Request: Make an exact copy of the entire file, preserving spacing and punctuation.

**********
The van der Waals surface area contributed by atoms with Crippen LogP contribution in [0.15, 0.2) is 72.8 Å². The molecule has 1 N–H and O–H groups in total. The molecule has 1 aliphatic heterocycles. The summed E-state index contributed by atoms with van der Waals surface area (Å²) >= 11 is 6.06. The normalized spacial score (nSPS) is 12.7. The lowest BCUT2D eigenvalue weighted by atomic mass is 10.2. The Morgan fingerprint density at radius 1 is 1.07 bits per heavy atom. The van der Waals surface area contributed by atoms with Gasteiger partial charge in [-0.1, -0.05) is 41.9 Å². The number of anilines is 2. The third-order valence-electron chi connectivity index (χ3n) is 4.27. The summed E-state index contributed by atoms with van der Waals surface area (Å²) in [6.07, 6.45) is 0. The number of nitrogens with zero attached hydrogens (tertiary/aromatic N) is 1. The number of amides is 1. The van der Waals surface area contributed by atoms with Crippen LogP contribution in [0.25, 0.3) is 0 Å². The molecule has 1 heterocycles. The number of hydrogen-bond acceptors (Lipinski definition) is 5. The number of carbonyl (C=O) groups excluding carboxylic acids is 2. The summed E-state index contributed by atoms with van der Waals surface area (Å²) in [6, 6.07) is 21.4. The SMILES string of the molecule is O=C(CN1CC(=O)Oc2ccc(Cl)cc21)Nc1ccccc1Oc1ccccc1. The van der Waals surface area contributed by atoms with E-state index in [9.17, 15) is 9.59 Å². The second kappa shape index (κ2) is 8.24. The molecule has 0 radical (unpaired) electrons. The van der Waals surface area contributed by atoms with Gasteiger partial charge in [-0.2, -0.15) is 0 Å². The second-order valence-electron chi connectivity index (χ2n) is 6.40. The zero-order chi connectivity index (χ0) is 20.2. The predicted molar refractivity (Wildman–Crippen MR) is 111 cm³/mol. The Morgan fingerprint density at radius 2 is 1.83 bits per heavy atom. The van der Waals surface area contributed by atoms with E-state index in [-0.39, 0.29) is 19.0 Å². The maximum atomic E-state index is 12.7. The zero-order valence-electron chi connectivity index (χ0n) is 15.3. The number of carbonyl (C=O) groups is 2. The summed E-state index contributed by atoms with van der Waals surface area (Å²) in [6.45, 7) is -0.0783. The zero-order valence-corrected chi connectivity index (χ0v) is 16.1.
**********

The van der Waals surface area contributed by atoms with Crippen LogP contribution in [0.15, 0.2) is 72.8 Å². The molecule has 1 N–H and O–H groups in total. The molecule has 1 aliphatic heterocycles. The summed E-state index contributed by atoms with van der Waals surface area (Å²) >= 11 is 6.06. The normalized spacial score (nSPS) is 12.7. The lowest BCUT2D eigenvalue weighted by atomic mass is 10.2. The Morgan fingerprint density at radius 1 is 1.07 bits per heavy atom. The van der Waals surface area contributed by atoms with Gasteiger partial charge in [-0.1, -0.05) is 41.9 Å². The number of anilines is 2. The third-order valence-electron chi connectivity index (χ3n) is 4.27. The summed E-state index contributed by atoms with van der Waals surface area (Å²) in [6.07, 6.45) is 0. The number of nitrogens with zero attached hydrogens (tertiary/aromatic N) is 1. The number of amides is 1. The van der Waals surface area contributed by atoms with Crippen LogP contribution in [0.25, 0.3) is 0 Å². The molecule has 1 heterocycles. The number of hydrogen-bond acceptors (Lipinski definition) is 5. The number of carbonyl (C=O) groups excluding carboxylic acids is 2. The summed E-state index contributed by atoms with van der Waals surface area (Å²) in [6, 6.07) is 21.4. The SMILES string of the molecule is O=C(CN1CC(=O)Oc2ccc(Cl)cc21)Nc1ccccc1Oc1ccccc1. The van der Waals surface area contributed by atoms with E-state index in [9.17, 15) is 9.59 Å². The second kappa shape index (κ2) is 8.24. The molecule has 0 radical (unpaired) electrons. The van der Waals surface area contributed by atoms with Gasteiger partial charge in [-0.2, -0.15) is 0 Å². The second-order valence-electron chi connectivity index (χ2n) is 6.40. The zero-order chi connectivity index (χ0) is 20.2. The predicted molar refractivity (Wildman–Crippen MR) is 111 cm³/mol. The Morgan fingerprint density at radius 2 is 1.83 bits per heavy atom. The van der Waals surface area contributed by atoms with E-state index in [-0.39, 0.29) is 19.0 Å². The maximum atomic E-state index is 12.7. The zero-order valence-electron chi connectivity index (χ0n) is 15.3. The number of carbonyl (C=O) groups is 2. The summed E-state index contributed by atoms with van der Waals surface area (Å²) in [6.45, 7) is -0.0783. The zero-order valence-corrected chi connectivity index (χ0v) is 16.1.